I think (but am not sure) that this is the tricky copyright issue, that you can take your TV to the park bench and watch but if you make it into a ‘public performance’ that is open to all and, worse, charge people to come and watch it, then you would be violating their copyright.

    The broadcasters are saying that you are making money off their content without giving them their cut.

  7. 7
    Jockaira

    The extra antenna turns your mobile devce into another TV set. If previous rulings and custom have forced TV set manufacturers to pay some sort of licensing fee to the broadcasters for each set then I could see their point, but Aereo is providing additional venue to the broadcasters and their advertisers at no cost to them.

    My personal opinion is that the broadcasters want the whole pie (even when someone else cooked it) without contributing any of the ingredients or any of the labor in cooking it. This boils down to the broadcasters having more lawyers and a bigger war chest than Aereo, and possibly more greed.

    As for the argument that broadcasters are being denied revenue by Aereo’s unpaid provision of broadcast content, this can be remedied easily by including Aereo’s antenna-user base in Audit Bureau of Circulation figures.

  8. 8
    John Horstman

    And none of this would matter in the first place if mobile data charges weren’t absurdly high and broadcasters had solid internet streaming service, as Aereo wouldn’t even be a thing anyone needed or wanted.

  9. 9
    Jenora Feuer

    @John Horstman:
    I suspect part of this is that some broadcasters DO sell internet streaming service; at least, here in Canada all three of the major cell phone providers (Rogers, Bell, and Telus) each have their own services for digitally streaming the current TV ‘broadcast’ to your cell phone as well. (Rogers started as a TV cable company, so no big surprise there. Bell’s parent company owns several channels, and has been doing satellite TV for years.)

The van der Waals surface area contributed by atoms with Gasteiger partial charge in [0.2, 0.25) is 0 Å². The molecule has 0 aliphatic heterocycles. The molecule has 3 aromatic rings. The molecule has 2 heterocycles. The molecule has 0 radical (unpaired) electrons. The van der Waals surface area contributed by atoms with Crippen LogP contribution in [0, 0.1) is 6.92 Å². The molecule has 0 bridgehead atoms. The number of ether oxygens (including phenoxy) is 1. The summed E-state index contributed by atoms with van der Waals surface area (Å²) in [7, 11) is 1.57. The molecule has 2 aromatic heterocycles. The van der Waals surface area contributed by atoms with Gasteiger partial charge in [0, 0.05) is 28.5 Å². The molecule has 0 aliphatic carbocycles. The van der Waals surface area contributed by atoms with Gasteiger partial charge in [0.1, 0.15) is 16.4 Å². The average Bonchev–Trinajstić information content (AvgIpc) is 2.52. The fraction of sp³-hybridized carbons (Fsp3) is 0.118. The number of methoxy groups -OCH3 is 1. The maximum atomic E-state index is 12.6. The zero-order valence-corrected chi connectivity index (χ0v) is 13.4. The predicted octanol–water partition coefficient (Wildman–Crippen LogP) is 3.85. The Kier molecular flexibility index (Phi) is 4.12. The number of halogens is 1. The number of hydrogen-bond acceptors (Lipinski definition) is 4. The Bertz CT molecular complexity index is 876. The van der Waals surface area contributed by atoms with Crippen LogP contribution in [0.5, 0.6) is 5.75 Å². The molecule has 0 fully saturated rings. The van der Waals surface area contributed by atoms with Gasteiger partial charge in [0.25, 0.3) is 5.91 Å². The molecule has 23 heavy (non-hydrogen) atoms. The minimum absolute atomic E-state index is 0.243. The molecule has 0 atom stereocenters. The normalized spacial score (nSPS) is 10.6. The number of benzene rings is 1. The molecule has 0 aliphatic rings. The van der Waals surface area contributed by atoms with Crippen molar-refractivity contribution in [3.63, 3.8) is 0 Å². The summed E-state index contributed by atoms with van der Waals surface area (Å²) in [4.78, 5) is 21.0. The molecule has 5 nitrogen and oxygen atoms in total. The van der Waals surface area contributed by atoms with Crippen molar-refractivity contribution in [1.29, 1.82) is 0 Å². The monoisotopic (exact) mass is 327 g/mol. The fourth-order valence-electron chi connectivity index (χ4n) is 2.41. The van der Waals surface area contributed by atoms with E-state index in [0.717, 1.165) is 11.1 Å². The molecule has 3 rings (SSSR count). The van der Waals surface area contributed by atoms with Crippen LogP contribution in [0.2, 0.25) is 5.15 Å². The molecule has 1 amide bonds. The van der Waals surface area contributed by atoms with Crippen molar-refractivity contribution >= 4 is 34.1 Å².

So at least some of this may be that the networks want to be running their own services (or at least have contracted services where the local provider such as Comcast are paying them to reroute the signals) and don’t want some third party to be able to get away with doing what they want to do without them getting paid in the process.

    So it’s rent-seeking, pure and simple.

  10. 10
    moarscienceplz

    It concerns a firm named Aereo that is marketing a small antenna that can be connected to your mobile device that can then pick up programming that is being broadcast over the air by the TV networks. In other words, you are no longer tethered to your TV but can watch anywhere and even record and save for later viewing.

    IANAL, but I am pretty sure this is not the issue being disputed.
    This has nothing to do with being mobile. The same issue would apply to fixed TVs in your house using Aereo.

    Back in the olden days, you got your TV signal from an antenna only, and the TV station and the networks shared money from ads and that was that. Then cable came along and they used a single antenna to collect your local NBC station (for example) and send it to all their customers. That was no big deal, it just meant that the NBC station got a few more eyeballs that they could try to raise their ad costs for.
    However, (dun, dun, DUN), the cable companies started carrying non-broadcast channels, too. And paying these channels for the right to their content. As cable subscriptions became a bigger percentage of the viewing audience, broadcasters wanted a slice of that pie as well.
    I am not sure if broadcast channels ever got direct money from the cable companies, but they did get “bundling” rights, i.e., if Comcast wants to distribute NBC content to their customers, they must also offer CNBC and MSNBC, and do other things that benefit the network.
    Now comes the next wrinkle: Because of the historical precedent of free antenna TV, when digital TV was mandated by Congress, a rider was included to require historical broadcast stations to continue to offer over-the-air signals for free to people using their own antennas. The intent was to allow ordinary people who had not wanted cable subscriptions to continue their TV access as it had always been.
    SO, Aereo, by providing an individual antenna for each of their subscribers, is trying to thread the needle between individuals getting some channels for free, and cable companies offering that content to many subscribers but with strings attached due to the copyrights of the content providers.
    THAT (I think) is what is the issue before the SCOTUS is.

  11. 11
    moarscienceplz

    I foresee a misunderstanding that I will try to head off by expanding one of my sentences:

    SO, Aereo, by providing an individual antenna for each of their subscribers that resides at Aereo’s offices and is owned and maintained by Aereo, is trying to thread the needle between individuals getting some channels for free, and cable companies offering that content to many subscribers but with strings attached due to the copyrights of the content providers.